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Women’s Rights Around the World by Niloofar Novinbakht

The United States of America is a lucky place to live as a woman. Although it took many years to guarantee women their rights and freedoms, eventually we have received them, even in their most basic forms. Women in other countries are not as fortunate—as the horrific murder of Kurdish Iranian woman Mahsa Amini illustrates. The famous Civil Rights Act of 1964 prohibited discrimination based on race, religion, color, or national origin in public places, schools, and employment. Although discrimination based on sex was not initially included in the proposed bill, it was eventually added as an amendment in Title VII. Back then, the omission of women’s rights did not go unnoticed. Many women and advocacy groups wrote to President Johnson, expressing the need to expand Executive Order 11246 to include enforcement of discrimination against women. The omission of sex in Executive Order 11246 was finally rectified in Executive Order 11375 on October 13, 1967. While this was a tremendous step forward for women in America, women in Iran still do not have these very basic freedoms or rights. On a daily basis they are still discriminated against for their sex. Thousands of these women have dreams of immigrating to the United States of America for this simple reason. My mother was one of them. Judith Wood is a renowned, Los Angeles-based Immigration Attorney specializing in political asylum. Her landmark victory in the 9th Circuit Court of Appeals, Nasseri v. Moschorak, opened the door for women fleeing violence to seek refuge in the United States. In her case Nasseri v. Moschorak, one of her first as an immigration lawyer, Judy Wood represented an Afghan woman who fled her home country after being persecuted by the Taliban for opening a school for girls. After a tenacious battle both in and out of court, Judy's efforts culminated in arguments before the United States Court of Appeals for the Ninth Circuit where she fought to include women as a protected class. Wood argued that sending her client back to Afghanistan was almost a death sentence, especially because she was a woman. Wood noted that “women go through a lot of tragedy, a lot of hardship. And it's not the same kind of hardship that men go through. The persecution of women takes on this invasive nature, not only of their body, but their soul”. The appellate court agreed, ruling there would be a “clear probability of persecution” if she were deported, and reversed the lower court's ruling. Since then, Wood has championed the causes of other women with similar harrowing tales all over the world. The United States needs more Judy Wood’s. We need more attorneys fighting for women’s rights and basic freedoms. We need to get involved and activly combat the discrimination of women taking place in other countries like Iran. I am so proud to be a part of UCLA’s Pre Law Transfer Society where we do not condone the murder of 22 year-old Mahsa Amini because her head scarf was not put on “correctly”. I am proud to be a part of a club that inspires young students to become lawyers and fight for women’s rights around the world.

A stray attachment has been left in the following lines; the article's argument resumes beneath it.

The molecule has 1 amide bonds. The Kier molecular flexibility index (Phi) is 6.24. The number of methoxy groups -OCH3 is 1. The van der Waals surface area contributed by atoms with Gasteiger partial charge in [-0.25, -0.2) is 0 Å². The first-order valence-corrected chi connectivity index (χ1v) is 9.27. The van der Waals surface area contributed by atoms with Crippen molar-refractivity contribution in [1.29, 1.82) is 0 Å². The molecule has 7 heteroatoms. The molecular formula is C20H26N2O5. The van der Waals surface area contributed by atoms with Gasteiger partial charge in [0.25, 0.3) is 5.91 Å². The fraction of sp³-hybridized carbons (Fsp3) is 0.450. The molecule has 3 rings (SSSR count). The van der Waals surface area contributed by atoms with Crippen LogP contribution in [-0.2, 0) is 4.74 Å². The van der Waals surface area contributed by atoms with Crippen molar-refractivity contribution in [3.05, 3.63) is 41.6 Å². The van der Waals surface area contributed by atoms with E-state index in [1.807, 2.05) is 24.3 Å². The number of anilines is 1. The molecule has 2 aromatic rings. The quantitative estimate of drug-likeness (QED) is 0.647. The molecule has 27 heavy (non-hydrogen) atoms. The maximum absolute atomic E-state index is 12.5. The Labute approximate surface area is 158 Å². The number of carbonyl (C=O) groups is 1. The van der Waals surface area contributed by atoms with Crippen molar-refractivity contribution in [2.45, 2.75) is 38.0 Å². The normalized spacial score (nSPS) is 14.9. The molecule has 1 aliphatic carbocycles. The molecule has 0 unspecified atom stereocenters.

By: Niloofar Y. Novinbakht


Sources:

https://www.archives.gov/women/1964-civil-rights-act

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